It should come as no surprise that environmentalists oppose the use of nuclear energy in the same way they oppose coal or the fracking technology that is unlocking huge new reserves of natural gas. Currently nuclear energy provides about twenty percent of the electricity used in the U.S. Their attack on coal—led by the Obama administration—has driven its use down from just over fifty percent a few years ago to about 47% today.
Not to mention the rise of natural gas. But you’ve got to take your triumphs as they come.
[Holger] Arntzen is now project manager of Wind Comm, a nonprofit that supports wind farm development. For him, the key to stopping the backlash against the power lines is to do more to inform Germans that the nuclear phase out comes with a price and changes in lifestyle.
"To show what is possible, and how I, as a citizen, can influence the load on the grid, like putting on my dishwasher only when the sun shines, because we have a lot of photovoltaics. Or waiting on my dishwasher if we have no wind," he says. "People must accept that the post-nuclear phase has a direct impact on how I live, how they live."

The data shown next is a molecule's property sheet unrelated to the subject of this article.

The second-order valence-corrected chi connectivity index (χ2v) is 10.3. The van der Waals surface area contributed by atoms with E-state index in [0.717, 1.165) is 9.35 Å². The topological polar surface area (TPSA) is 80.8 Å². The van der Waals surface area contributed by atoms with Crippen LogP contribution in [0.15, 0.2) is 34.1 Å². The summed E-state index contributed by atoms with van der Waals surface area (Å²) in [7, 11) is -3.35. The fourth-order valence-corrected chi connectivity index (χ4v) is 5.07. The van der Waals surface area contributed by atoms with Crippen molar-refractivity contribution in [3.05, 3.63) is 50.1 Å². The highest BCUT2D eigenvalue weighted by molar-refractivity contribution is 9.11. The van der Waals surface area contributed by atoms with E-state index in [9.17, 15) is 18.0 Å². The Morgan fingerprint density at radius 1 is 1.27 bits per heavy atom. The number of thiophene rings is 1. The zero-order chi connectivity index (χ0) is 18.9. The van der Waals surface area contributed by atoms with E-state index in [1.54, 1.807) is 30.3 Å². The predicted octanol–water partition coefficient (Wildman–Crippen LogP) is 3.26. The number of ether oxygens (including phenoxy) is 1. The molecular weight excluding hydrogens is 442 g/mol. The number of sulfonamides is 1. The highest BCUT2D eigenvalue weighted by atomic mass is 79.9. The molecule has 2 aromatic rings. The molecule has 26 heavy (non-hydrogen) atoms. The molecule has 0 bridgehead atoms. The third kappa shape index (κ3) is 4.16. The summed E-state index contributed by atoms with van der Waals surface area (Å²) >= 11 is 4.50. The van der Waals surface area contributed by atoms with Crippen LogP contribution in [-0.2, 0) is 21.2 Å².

Here’s hoping Arntzen, the wind and his dishwasher stay synced or he’ll be eating off the floor in no time.
From Andy Lemke at Forbes, providing a primer on issues around nuclear energy.
At the time of this writing, nuclear energy has support from both Democrats and Republicans in the United States. While it isn’t a partisan issue, it is generally divided by those well informed on the topic and those who are uninformed. Between those who trust the scientists / engineers and those who do not. Between those who are reasonable vs. general skeptics.
A pro-nuclear energy writer trying really hard to be even handed. (still good and he’s right - nuclear energy lost its partisan flavor some time ago.)